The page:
St. Kitts – Nevis Hopes For A Moderate Hurricane Season For 2012

Hurricane Damage To Four Seasons Resort

Hurricane Omar Damage To Four Seasons Resort

Basseterre, St. Kitts – Nevis
May 31, 2012 (CUOPM)

With two tropical storms, Alberto and Beryl, on the books, the 2012 Hurricane Seaspon, which srtats on June 1, is still predicted to be moderate.

Nine to 15 named storms are expected during the six-month season from June 1 to Nov. 30, according to the National Oceanic and Atmospheric Administration. Several other storm experts have predicted 10 to 12 storms.

The predictions are based in part on cooler surface waters in the Atlantic basin “” the Atlantic Ocean, Caribbean Sea and Gulf of Mexico “” and the possibility of a late summer El Niño, which creates upper atmospheric storms that thwart hurricane development.

Forecasters already have said the early season storms are not an indication of things to come.

The names Chris, Debby, Ernesto, Florence, Gordon, Helene, Isaac, Joyce, Kirk, Leslie, Michael, Nadine, Oscar, Patty, Rafael, Sandy, Tony, Valerie, William.

2012 Atlantic Hurricane Season Outlook: Summary

NOAA’s 2012 Atlantic Hurricane Season Outlook indicates that a near-normal season is most likely. The outlook calls for a 50% chance of a near-normal season, a 25% chance of an above normal season, and a 25% chance of a below-normal season. See NOAA definitions of above-, near-, and below-normal seasons. The Atlantic hurricane region includes the North Atlantic Ocean, the Caribbean Sea, and the Gulf of Mexico.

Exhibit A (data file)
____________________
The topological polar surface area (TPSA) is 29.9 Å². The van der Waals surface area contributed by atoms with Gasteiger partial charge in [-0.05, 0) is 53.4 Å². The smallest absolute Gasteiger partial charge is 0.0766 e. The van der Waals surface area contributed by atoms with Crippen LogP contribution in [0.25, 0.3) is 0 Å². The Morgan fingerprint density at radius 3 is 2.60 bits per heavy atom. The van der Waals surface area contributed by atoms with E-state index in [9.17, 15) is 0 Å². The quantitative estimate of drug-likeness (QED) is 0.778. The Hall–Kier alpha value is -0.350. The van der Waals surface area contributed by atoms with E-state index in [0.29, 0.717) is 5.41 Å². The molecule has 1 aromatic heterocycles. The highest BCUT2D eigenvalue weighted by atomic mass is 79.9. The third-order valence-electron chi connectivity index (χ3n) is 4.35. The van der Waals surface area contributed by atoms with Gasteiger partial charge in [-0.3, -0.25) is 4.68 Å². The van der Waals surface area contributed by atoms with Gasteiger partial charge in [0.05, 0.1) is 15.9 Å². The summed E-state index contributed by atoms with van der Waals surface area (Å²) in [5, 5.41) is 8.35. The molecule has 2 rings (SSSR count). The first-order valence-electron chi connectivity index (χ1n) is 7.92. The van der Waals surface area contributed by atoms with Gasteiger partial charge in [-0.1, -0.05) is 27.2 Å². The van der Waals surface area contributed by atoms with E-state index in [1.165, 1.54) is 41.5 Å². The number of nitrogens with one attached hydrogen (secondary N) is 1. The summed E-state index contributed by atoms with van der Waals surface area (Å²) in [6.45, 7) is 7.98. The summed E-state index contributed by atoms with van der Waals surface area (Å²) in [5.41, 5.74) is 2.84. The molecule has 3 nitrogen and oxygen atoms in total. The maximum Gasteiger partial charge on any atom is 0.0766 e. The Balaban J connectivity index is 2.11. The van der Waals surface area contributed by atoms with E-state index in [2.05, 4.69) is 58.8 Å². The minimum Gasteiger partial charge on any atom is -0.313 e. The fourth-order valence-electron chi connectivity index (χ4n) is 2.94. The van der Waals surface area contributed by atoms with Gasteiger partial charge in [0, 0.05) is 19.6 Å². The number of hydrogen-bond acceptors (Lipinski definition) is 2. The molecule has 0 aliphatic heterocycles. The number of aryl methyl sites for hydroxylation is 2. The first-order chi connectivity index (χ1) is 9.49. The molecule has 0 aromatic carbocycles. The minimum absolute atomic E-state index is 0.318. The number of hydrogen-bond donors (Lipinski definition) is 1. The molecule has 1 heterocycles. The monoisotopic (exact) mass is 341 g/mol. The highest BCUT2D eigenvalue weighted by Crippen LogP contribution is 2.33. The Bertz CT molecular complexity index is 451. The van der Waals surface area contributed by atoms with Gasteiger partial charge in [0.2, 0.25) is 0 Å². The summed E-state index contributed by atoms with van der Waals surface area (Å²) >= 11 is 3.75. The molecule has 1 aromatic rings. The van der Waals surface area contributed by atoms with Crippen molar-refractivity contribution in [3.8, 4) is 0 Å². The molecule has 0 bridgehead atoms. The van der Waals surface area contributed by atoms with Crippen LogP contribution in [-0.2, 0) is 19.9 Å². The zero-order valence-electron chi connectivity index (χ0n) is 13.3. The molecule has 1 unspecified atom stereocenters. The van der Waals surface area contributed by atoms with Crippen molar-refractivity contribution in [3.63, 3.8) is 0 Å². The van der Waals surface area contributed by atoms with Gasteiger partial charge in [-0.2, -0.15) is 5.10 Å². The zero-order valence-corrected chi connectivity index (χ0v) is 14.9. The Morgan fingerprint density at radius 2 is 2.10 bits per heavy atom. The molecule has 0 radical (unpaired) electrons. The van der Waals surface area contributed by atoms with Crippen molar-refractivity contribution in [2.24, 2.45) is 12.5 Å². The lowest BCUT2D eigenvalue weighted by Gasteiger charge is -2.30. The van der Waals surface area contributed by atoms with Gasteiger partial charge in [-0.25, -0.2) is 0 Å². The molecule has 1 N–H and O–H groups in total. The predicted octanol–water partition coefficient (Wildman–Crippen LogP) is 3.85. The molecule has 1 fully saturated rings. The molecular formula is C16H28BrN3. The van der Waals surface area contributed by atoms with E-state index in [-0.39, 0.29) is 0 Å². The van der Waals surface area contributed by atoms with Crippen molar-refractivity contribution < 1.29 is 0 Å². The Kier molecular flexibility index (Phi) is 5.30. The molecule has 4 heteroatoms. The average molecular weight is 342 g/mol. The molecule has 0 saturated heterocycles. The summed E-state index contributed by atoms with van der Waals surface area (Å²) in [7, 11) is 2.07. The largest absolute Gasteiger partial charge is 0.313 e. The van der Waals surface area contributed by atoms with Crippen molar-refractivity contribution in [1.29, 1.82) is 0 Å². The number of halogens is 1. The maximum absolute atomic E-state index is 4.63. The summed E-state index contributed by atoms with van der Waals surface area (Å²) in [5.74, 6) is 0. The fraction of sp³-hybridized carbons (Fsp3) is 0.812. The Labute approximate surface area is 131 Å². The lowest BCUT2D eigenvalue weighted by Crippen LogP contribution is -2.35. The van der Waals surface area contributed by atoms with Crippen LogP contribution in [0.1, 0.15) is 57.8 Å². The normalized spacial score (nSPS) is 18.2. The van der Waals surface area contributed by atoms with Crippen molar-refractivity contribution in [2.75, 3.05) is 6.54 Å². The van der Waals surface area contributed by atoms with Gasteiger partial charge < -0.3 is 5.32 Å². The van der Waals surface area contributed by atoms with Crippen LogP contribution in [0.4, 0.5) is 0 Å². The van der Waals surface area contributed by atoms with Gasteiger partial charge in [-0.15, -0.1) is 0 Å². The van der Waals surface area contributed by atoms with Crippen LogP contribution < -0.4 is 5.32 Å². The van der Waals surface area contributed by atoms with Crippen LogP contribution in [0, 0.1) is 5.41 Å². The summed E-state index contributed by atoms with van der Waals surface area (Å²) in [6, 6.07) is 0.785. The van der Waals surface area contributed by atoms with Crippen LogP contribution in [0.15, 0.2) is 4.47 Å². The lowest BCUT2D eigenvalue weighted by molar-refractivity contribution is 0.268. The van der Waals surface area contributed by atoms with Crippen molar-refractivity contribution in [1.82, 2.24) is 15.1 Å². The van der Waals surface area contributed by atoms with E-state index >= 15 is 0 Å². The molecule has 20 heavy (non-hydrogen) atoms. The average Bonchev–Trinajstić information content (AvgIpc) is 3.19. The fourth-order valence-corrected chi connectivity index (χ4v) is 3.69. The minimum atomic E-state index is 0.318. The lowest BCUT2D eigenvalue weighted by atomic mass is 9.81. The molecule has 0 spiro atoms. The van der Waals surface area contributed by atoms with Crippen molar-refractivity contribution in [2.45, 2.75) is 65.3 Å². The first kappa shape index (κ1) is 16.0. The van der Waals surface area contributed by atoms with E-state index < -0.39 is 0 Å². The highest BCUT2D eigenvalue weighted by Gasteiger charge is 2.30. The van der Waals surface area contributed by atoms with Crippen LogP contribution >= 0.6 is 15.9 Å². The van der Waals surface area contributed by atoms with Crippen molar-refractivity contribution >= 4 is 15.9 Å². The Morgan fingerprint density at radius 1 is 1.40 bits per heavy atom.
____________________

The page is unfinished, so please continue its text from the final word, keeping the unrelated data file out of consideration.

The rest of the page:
This outlook reflects the possibility of competing climate factors, combined with several circulation and sea surface temperature (SST) features that suggest a less active season compared to many in recent years. Favoring an above-normal season is the ongoing conditions that have been associated with increased Atlantic hurricane activity since 1995, combined with expected near-average SSTs across much of the tropical Atlantic Ocean and Caribbean Sea (called the Main Development Region, or MDR).

A potentially competing climate factor is the possible development of El Niño during the season. If El Niño develops, it could make conditions less conducive for hurricane formation and intensification during the peak months (August-October) of the season, thus shifting the activity toward the lower end of the predicted range.

If they persist, two other factors that are now present could also compete with conditions associated with the high-activity era. These are: 1) Enhanced vertical wind shear across the MDR, and 2) Cooler-than-average SSTs in the far eastern tropical Atlantic.

Given the current and expected conditions, combined with model forecasts and possible competing factors, we estimate a 70% probability for each of the following ranges of activity during 2012:

9-15 Named Storms,
4-8 Hurricanes
1-3 Major Hurricanes
An Accumulated Cyclone Energy (ACE) range of 65%-140% of the median.

The seasonal activity is expected to fall within these ranges in 70% of seasons with similar climate conditions and uncertainties to those expected this year. These ranges do not represent the total possible ranges of activity seen in past similar years.

Note that the above ranges are centered near the official NHC 1981-2010 seasonal averages of 12 named storms, 6 hurricanes, and 3 major hurricanes.

This Atlantic hurricane season outlook will be updated in early August, which coincides with the onset of the peak months of the hurricane season.

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